stop integer stress processes after N bogo operations.

       -i N, --io N
              start N processes continuously calling sync() to commit buffer
              cache to disk. This can be used in conjunction with the --hdd
              options.

       --io-ops N
              stop io stress processes after N bogo operations.

       --ionice-class class
              specify ionice class (only on Linux). Can be idle (default),
              besteffort, be, realtime, rt.

       --ionice-level level
              specify ionice level (only on Linux). For idle, 0 is the only
              possible option. For besteffort or realtime values 0 (hightest
              priority) to 7 (lowest priority). See ionice(1) for more details.

       -k, --keep-name
              by default, stress-ng will attempt to change the name of the
              stress processes according to their functionality; this option
              disables this and keeps the process names to be the name of the
              parent process, that is, stress-ng.

       --metrics
              output number of bogo operations in total performed by the stress
              processes. Note that these are not a reliable metric of
              performance or throughput and have not been designed to be used
              for benchmarking whatsoever. The metrics are just a useful way to
              observe how a system behaves when under various kinds of load.

       -m N, --vm N
              start N processes continuously calling mmap()/munmap() and writing
              to the allocated memory. Note that this can cause systems to trip
              the kernel OOM killer on Linux systems if not enough physical
              memory and swap is not available.

       --vm-bytes N
              mmap N bytes per vm process, the default is 256MB. One can specify
              the size in units of Bytes, KBytes, MBytes and GBytes using the
              suffix b, k, m or g.

       --vm-stride N
              write to every Nth byte, the default is every page (4096 bytes).
              One can specify the size in units of Bytes, KBytes, MBytes and
              GBytes using the suffix b, k, m or g.

       --vm-ops N
              stop vm stress processes after N bogo operations.

       --vm-hang N
              sleep N seconds before unmapping memory, the default is zero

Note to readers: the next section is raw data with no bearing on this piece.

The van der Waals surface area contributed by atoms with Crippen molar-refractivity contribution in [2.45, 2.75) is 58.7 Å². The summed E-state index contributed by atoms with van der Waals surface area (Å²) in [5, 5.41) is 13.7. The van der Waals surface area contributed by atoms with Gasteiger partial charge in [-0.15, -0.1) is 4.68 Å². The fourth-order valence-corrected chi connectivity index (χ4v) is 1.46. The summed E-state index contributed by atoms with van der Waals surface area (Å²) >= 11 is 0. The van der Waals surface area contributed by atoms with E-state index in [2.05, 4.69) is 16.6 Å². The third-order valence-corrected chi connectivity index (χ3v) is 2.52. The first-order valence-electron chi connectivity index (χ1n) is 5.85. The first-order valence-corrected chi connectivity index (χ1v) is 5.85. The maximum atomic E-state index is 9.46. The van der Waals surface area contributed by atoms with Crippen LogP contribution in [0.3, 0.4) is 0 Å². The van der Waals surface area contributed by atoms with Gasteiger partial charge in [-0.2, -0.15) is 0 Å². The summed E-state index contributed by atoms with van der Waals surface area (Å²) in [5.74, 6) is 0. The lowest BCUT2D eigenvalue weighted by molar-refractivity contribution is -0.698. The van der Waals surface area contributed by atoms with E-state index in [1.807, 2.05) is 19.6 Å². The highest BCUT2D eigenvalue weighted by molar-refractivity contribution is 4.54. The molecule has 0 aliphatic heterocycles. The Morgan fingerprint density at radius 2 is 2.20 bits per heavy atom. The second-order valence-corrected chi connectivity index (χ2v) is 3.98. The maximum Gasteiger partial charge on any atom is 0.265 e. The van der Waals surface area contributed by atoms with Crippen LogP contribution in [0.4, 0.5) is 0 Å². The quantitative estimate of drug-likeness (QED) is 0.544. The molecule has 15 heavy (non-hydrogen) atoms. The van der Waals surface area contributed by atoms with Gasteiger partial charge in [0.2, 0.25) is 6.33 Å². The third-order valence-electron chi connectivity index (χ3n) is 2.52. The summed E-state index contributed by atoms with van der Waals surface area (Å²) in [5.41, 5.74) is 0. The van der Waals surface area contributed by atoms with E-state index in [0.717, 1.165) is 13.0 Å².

seconds. Specifying 0 will do an infinite wait.

       --vm-keep
              don't continually unmap and map memory, just keep on re-writing to
              it.

       --vm-locked
              Lock the pages of the mapped region into memory using mmap
              MAP_LOCKED (since Linux 2.5.37).  This is similar to locking
              memory as described in mlock(2).

       --vm-populate
              populate (prefault) page tables for the memory mappings; this can
              stress swapping. Only available on systems that support
              MAP_POPULATE (since Linux 2.5.46).

       -o N, --open N
              start N processes that perform open() and then close() operations
              on /dev/zero. The maximum opens at one time is system defined, so
              the test will run up to this maximum, or 65536 open file
              descriptors, which ever comes first.

       --open-ops N
              stop the open stress processes after N bogo open operations.

       -p N, --pipe N
              start N stressors that perform large pipe writes and reads to
              exercise pipe I/O. This exercises memory write and reads as well
              as context switching.  Each stressor has two processes, a reader
              and and writer.

       --pipe-ops N
              stop pipe stress processes after N bogo pipe write operations.

       -P N, --poll N
              start N processes that perform zero timeout polling via the
              poll(), select() and sleep() system calls. This wastes system and
              user time doing nothing.

       --poll-ops N
              stop poll stress processes after N bogo poll operations.

       -q, --quiet
              don't show any output.

       -r N, --random N